Groupon CEO: We’re Not Trying To Become Amazon
Groupon Goods, Groupon’s online retailer offshoot, represents a successful endeavor. It accounts for 11.4 percent of the company’s North American revenue, and will total just shy of $195 million this year.
It follows, then, that Groupon would have interest in transitioning further into the world of online retail and eCommerce. Right?
Wrong. At least if you believe what Andrew Mason, Groupon’s chief executive officer, said during his company’s quarterly conference call last week.
“We built something that fits squarely into our core customer value proposition of the discovery of curated offers and carves out a unique space in the retail e-commerce sandbox,” Mason explained. “We neither need to nor do we want to try to out-Amazon Amazon. We’ll never be about comprehensive product selection, but our skills at curating unbeatable offers are clearly resonating with our customers.”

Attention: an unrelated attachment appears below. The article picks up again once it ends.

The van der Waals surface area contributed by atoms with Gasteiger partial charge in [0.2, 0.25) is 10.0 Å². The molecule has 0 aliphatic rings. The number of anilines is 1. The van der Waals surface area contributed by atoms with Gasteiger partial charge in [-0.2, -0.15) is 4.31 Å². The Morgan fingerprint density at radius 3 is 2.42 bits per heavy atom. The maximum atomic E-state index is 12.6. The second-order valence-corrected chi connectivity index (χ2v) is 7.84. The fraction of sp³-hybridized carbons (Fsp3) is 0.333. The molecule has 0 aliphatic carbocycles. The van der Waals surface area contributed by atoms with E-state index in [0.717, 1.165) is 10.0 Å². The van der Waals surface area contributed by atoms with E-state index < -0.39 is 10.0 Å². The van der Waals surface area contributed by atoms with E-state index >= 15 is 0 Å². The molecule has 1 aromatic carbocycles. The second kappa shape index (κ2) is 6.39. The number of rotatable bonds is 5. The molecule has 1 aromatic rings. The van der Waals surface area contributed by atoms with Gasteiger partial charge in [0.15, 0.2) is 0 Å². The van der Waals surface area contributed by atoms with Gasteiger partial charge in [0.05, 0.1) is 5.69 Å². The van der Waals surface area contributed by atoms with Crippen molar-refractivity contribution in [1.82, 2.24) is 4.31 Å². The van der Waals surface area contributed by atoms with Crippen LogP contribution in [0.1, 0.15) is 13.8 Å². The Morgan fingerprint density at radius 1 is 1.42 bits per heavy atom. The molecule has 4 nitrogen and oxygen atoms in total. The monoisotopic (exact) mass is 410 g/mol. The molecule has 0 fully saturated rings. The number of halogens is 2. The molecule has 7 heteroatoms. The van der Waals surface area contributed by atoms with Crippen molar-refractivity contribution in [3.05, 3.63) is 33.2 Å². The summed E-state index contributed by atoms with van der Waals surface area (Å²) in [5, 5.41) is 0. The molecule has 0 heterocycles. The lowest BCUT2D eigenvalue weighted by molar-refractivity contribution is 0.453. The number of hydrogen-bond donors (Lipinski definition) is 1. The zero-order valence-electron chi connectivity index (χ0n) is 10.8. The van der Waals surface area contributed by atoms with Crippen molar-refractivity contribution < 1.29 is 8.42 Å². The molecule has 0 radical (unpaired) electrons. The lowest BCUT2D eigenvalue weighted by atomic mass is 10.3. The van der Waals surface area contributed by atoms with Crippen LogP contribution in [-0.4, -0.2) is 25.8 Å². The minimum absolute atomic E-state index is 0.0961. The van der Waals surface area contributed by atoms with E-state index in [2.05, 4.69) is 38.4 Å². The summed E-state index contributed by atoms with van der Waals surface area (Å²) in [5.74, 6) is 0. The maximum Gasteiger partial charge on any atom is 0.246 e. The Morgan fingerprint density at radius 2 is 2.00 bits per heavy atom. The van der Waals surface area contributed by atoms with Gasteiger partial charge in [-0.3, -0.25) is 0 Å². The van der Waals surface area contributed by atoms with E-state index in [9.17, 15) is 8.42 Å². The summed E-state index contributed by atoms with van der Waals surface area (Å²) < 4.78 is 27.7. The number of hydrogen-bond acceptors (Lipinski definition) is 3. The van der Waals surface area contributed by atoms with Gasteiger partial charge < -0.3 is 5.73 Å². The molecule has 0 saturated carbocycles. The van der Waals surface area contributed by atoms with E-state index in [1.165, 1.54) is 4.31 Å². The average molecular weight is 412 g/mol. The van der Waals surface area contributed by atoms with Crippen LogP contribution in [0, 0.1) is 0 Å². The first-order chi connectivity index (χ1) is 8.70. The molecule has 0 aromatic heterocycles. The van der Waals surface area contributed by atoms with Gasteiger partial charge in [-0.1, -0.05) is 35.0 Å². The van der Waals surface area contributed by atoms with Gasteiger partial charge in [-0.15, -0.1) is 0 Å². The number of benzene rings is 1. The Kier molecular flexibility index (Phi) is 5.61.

Groupon Goods serves up a few offers daily, offers free shipping and returns on any purchase over $15 and is even opening up special “holiday stores,” according to Tech Crunch.
If you think that sounds more than a little like some of the features Amazon offers, you’d be correct. Plus, the odds are decent that Groupon is scrambling for some way to make up the massive losses its experienced in the stock market as of late. And last week’s Q3 results didn’t help.
Groupon’s shares fell nearly 30 percent the day after it’s quarterly earnings report, which missed analyst estimates despite a 32 percent jump in quarterly revenue. The company’s share price currently sits $2.64 and its market capitalization is just $1.72 billion: probably not what Google had in mind when it offered to by the company for $6 billion in 2011. Overall, Groupon has lost 80 percent of its value since its ill-fated IPO.
But Mason remains positive: "Goods has been the primary driver of our growth over the last two quarters and is now at an annual billings run rate of nearly $1.5 billion. This begs the question, what does this mean for our local business? Has it reached the limit? To be clear, we continue to believe in the size of the local e-commerce opportunity in front of us.”
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